Our 1st 3 month rotation is surgery in the OR at Rhode Island Hospital. We are assigned a locker, given 2 sets of the basic green scrubs that were the only color at the time, which includes hat, booties for over our shoes, top and pants. We change into our scrubs, put on the covers for the shoes, and tie back our hair before putting on the caps. Then we enter the scrub area and are instructed how to scrub down our hands and forearms after which we keep bent at the elbows, before gowning up and putting on our gloves, now we are “sterile” enough to enter the OR.
Our first day starts with us above a large OR room in the Gallery watching an open heart surgery, the surgeon tried to have us believe that he is the famous Dr. Christiaan Barnard who performed the First Heart Transplant, he has us all go down into the OR room and look into the open chest of the patient, to the amazing visual of the heart beating loudly in our ears as we peek in. It was a rare thing to behold and all I could wonder about was how much outside contaminants’ the patient was being exposed to while 20+ students peered into the man’s chest, and the subsequent discomfort he will experience from the amount of time he was being held open by those large retractors pulling on his ribcage.
The doctors are always teasing the student nurses or trying to freak us out. The hardest thing for me is when a woman had a mastectomy and large breast is handed to me in a sterile steel bowl with the large nipple in the center like a target which jiggles like Jell-o as I carry it to the pathologist. I feel that in Surgery there is no person, there are sterile drapes placed all over the body, except where the surgery takes place, that somehow it is seen as a heart, a breast, or just some body part, in order for a human being to be able to do such a thing to another person. I wonder if some type of dissociation may take place, but I am not a surgeon, so I do not know what they experience, they are excellent at what they do, their hands are sacred, and help many people live a better life. Each surgeon has their own way of relieving the tension and stress while in the OR room some of them joke, some listen to music while others focus on the student nurses.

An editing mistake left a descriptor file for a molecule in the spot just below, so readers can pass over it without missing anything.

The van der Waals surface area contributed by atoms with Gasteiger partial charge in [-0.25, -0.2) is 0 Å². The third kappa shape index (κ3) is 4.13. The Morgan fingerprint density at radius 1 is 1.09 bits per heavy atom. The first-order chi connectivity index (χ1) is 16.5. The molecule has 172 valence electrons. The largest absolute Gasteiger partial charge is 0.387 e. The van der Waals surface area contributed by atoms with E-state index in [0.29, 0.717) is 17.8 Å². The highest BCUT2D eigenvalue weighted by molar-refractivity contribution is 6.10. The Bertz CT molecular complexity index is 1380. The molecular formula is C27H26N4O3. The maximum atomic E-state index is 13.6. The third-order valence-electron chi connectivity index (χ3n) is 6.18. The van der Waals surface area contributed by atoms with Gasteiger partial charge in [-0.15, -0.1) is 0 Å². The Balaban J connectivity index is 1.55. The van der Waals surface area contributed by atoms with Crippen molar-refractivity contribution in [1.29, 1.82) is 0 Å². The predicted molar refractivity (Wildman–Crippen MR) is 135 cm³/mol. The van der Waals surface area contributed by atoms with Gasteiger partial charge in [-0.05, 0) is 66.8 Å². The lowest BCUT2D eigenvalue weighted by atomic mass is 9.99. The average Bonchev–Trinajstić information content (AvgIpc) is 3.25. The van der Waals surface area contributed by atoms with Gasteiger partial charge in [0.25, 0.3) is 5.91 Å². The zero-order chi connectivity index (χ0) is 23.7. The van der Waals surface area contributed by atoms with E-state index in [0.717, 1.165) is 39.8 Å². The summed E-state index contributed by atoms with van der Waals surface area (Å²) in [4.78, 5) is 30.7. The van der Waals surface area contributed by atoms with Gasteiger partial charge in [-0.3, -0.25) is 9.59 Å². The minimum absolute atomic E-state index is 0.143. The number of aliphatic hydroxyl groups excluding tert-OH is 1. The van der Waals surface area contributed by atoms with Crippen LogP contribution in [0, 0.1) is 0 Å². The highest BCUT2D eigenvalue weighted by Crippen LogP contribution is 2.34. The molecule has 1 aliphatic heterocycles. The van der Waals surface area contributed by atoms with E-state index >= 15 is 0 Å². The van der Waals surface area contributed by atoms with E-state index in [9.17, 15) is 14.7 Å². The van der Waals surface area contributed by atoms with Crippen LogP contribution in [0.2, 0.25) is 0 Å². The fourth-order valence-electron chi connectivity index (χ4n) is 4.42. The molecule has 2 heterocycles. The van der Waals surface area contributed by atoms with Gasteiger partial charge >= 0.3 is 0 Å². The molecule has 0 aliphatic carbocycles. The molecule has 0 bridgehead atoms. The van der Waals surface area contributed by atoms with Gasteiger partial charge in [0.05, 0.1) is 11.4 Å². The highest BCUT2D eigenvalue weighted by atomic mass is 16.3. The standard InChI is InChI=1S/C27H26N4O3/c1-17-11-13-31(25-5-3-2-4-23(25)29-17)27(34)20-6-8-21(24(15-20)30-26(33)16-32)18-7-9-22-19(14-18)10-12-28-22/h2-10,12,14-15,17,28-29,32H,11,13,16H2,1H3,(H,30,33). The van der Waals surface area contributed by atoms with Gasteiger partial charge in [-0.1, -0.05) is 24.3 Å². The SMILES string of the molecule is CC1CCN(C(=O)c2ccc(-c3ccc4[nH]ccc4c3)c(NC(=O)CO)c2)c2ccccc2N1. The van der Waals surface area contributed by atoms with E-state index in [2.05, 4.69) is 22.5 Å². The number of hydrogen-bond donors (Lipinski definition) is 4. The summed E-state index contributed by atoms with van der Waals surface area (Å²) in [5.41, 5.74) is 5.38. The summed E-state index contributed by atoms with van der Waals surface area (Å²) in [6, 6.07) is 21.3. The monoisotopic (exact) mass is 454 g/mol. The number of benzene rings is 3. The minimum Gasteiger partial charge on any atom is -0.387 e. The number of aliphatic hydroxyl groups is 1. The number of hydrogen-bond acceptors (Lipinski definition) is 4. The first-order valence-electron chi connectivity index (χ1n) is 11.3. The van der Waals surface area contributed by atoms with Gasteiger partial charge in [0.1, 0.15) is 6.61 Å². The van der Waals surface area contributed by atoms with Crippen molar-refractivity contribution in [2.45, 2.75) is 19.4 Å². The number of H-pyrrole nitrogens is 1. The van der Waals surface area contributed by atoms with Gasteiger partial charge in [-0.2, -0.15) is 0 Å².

The most embarrassing moment is, when I am assigned to prepare an OR room with all sterile equipment, fully gowned and gloved, I covered all the surfaces with sterile drapes, when I get to the instrument tray and push the sleeve over the table top, both of my gloves rip, I am humiliated for I have contaminated the whole room and have to start all over. I have poor body awareness boundaries, some type of hand eye coordination problem, besides having been mostly into brain/mind focus while not been into my physical/body development. So I perceive myself as a klutz.
I dread the training of being the surgeon’s assistant, responsible for giving him the right instrument that he calls out for, while putting his hand out to receive it, we have learned the proper way to smack it in his waiting paw. I memorize all the instruments that are used for each surgery I assist with and do OK. We learn all the jobs that are involved with surgery such as: circulating nurse, setting up the sterile field of the whole room, autoclave the instruments to be used, assisting the Anesthesiologist and the surgeon. We have the privilege of observing brain surgery which is a long tedious process and awe inspiring to see what the gray matter looks like through the square window that has been drilled out of the back of the patient’s head.
We complete our OR training having matured in more ways than we could of imagined, nursing is proving to be a form of culture shock by being exposed to things the average person has no awareness of, which brings us together as a group, connecting us on a deep level, knowing we are not alone and being able to process by sharing what is going on around us.
Our next 3 month rotation is ICU. It has been a whole year and now we are allowed to be the medication nurse for the ward, after a great deal of pharmacology classes and experience on the floors. I find myself being the death nurse for whenever I walk into a room when someone is near death, they start flat lining and seeing I am the first person to arrive I start CPR and within a few minutes there is a group of people around the bed working to save a life. I am teased by the staff that will send me into a room to initiate the process, this is very anxiety producing, and I do lots of wondering about what is going on that I am not seeing and why are they encouraging it. I do all the right things and am relieved when this rotation is over while looking forward to our Psychiatric/Mental Health rotation next.